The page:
My argument is that Parfit’s Mere Addition Paradox doesn’t prove what it seems to. The argument behind the Mere Addition Paradox is that you can make the world a better place by the “mere addition” of extra people, even if their lives are barely worth living. In other words : “For every population, A, with a high average level of utility there exists another, better population, B, with more people and a lower average level of utility.” This supposedly leads to the Repugnant Conclusion, the belief that a world full of people whose lives are barely worth living is better than a world with a smaller population where the people lead extremely fulfilled and happy lives.

Parfit demonstrates this by moving from world A, consisting of a population full of people with lots of resources and high average utility, and moving to world A+. World A+ has an addition population of people who are isolated from the original population and not even aware of the other’s existence. The extra people live lives just barely worth living. Parfit argues that A+ is a better world than A because everyone in it has lives worth living, and the additional people aren’t hurting anyone by existing because they are isolated from the original population.

Parfit them moves from World A+ to World B, where the populations are merged and share resources. This lowers the standard of living for the original people and raises it for the newer people. Parfit argues that B must be better than A+, because it has higher total utility and equality. He then keeps adding people until he reaches Z, a world where everyones’ lives are barely worth living and the population is vast. He argues that this is a paradox because most people would agree that Z is not a desirable world compared to A.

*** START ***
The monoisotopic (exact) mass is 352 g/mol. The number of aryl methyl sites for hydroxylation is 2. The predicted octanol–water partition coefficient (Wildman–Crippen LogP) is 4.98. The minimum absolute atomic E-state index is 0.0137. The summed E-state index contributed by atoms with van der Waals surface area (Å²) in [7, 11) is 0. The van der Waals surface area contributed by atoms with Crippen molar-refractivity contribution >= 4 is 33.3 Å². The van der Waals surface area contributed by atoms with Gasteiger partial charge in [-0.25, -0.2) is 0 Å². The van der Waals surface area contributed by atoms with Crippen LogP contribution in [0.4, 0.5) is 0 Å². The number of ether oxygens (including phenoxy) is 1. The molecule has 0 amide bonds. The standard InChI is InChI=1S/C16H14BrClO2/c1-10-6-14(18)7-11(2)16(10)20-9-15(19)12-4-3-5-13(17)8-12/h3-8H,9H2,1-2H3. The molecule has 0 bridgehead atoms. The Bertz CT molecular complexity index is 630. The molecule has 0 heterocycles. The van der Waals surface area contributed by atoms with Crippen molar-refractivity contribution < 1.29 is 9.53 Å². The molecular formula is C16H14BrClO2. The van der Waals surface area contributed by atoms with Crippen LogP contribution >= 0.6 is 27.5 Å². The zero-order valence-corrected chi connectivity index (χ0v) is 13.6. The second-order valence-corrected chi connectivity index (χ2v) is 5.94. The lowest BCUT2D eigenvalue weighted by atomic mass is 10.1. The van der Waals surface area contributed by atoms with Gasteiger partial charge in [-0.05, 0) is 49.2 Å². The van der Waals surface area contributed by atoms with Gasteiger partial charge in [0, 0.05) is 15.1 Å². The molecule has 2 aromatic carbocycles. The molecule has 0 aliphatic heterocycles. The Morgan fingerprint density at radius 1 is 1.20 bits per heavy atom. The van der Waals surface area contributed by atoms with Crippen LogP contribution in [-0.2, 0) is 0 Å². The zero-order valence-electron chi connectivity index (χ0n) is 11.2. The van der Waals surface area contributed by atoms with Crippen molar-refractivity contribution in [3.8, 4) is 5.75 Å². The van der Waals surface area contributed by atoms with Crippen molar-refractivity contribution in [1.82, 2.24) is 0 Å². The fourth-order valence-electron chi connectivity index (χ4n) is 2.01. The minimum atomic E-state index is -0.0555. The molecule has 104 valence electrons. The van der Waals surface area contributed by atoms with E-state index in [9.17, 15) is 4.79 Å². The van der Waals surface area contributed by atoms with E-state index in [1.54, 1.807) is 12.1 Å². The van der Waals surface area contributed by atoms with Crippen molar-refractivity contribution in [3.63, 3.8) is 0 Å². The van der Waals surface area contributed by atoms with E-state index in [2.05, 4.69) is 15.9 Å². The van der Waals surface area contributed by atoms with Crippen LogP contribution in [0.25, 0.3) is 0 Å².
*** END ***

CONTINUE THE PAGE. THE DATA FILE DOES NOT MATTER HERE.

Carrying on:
I argue that the Mere Addition Paradox is a flawed argument because it does not just add people, it also adds resources. The fact that the extra people in A+ do not harm the original people of A by existing indicates that their population must have a decent amount of resources to live on, even if it is not as many per person as the population of A. For this reason what the Mere Addition Paradox proves is not that you can make the world better by adding extra people, but rather that you can make it better by adding extra people and resources to support them. I use a series of choices about purchasing cable television packages to illustrate this in concrete terms.

I further argue for a theory of population ethics that values both using resources to create lives worth living, and using resources to enhance the utility of already existing people, and considers the best sort of world to be one where neither of these two values totally dominate the other. By this ethical standard A+ might be better than A because it has more people and resources, even if the average level of utility is lower. However, a world with the same amount of resources as A+, but a lower population and the same, or higher average utility as A is better than A+.

The main unsatisfying thing about my argument is that while it avoids the Repugnant Conclusion in most cases, it might still lead to it, or something close to it, in situations where creating new people and getting new resources are, as one commenter noted, a “package deal.” In other words, a situation where it is impossible to obtain new resources without creating some new people whose utility levels are below average. However, even in this case, my argument holds that the best world of all is one where it would be possible to obtain the resources without creating new people, or creating a smaller amount of people with higher utility.

In other words, the Mere Addition Paradox does not prove that: “For every population, A, with a high average level of utility there exists another, better population, B, with more people and a lower average level of utility.” Instead what the Mere Addition Paradox seems to demonstrate is that: “For every population, A, with a high average level of utility there exists another, better population, B, with more people, access to more resources and a lower average level of utility.” Furthermore, my own argument demonstrates that: “For every population, B, there exists another, better population, C, which has the same access to resources as B, but a smaller population and higher average utility.